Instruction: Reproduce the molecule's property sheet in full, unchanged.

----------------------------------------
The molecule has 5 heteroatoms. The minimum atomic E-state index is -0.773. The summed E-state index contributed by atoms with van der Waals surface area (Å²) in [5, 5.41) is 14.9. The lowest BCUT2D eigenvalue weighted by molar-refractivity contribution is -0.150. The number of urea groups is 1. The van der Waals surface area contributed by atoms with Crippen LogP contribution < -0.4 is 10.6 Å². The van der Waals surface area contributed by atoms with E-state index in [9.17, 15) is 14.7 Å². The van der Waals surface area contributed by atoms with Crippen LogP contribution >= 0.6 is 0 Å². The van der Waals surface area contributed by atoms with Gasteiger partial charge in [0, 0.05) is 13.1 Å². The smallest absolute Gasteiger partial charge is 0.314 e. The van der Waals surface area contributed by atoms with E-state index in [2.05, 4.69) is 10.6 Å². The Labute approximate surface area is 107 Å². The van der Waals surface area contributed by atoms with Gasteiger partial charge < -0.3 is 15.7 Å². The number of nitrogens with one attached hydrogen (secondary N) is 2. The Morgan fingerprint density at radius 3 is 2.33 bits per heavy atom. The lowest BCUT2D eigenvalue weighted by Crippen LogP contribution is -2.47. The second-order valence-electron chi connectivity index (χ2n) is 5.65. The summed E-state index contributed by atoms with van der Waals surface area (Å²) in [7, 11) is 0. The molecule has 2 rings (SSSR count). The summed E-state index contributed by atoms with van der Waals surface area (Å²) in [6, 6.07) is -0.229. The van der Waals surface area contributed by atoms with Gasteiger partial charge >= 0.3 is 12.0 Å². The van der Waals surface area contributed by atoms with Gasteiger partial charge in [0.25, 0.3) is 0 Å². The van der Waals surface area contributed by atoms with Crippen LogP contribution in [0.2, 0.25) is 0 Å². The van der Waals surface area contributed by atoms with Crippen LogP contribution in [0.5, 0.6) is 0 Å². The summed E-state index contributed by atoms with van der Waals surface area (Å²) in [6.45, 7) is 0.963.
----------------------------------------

The molecule has 5 heteroatoms. The minimum atomic E-state index is -0.773. The summed E-state index contributed by atoms with van der Waals surface area (Å²) in [5, 5.41) is 14.9. The lowest BCUT2D eigenvalue weighted by molar-refractivity contribution is -0.150. The number of urea groups is 1. The van der Waals surface area contributed by atoms with Crippen LogP contribution < -0.4 is 10.6 Å². The van der Waals surface area contributed by atoms with E-state index in [9.17, 15) is 14.7 Å². The van der Waals surface area contributed by atoms with Crippen LogP contribution >= 0.6 is 0 Å². The van der Waals surface area contributed by atoms with Gasteiger partial charge in [0, 0.05) is 13.1 Å². The smallest absolute Gasteiger partial charge is 0.314 e. The van der Waals surface area contributed by atoms with E-state index in [2.05, 4.69) is 10.6 Å². The Labute approximate surface area is 107 Å². The van der Waals surface area contributed by atoms with Gasteiger partial charge < -0.3 is 15.7 Å². The number of nitrogens with one attached hydrogen (secondary N) is 2. The Morgan fingerprint density at radius 3 is 2.33 bits per heavy atom. The lowest BCUT2D eigenvalue weighted by Crippen LogP contribution is -2.47. The second-order valence-electron chi connectivity index (χ2n) is 5.65. The summed E-state index contributed by atoms with van der Waals surface area (Å²) in [7, 11) is 0. The molecule has 2 rings (SSSR count). The summed E-state index contributed by atoms with van der Waals surface area (Å²) in [6, 6.07) is -0.229. The van der Waals surface area contributed by atoms with Gasteiger partial charge >= 0.3 is 12.0 Å². The van der Waals surface area contributed by atoms with Gasteiger partial charge in [0.25, 0.3) is 0 Å². The van der Waals surface area contributed by atoms with Crippen LogP contribution in [0.2, 0.25) is 0 Å². The van der Waals surface area contributed by atoms with Crippen LogP contribution in [0.5, 0.6) is 0 Å². The summed E-state index contributed by atoms with van der Waals surface area (Å²) in [6.45, 7) is 0.963.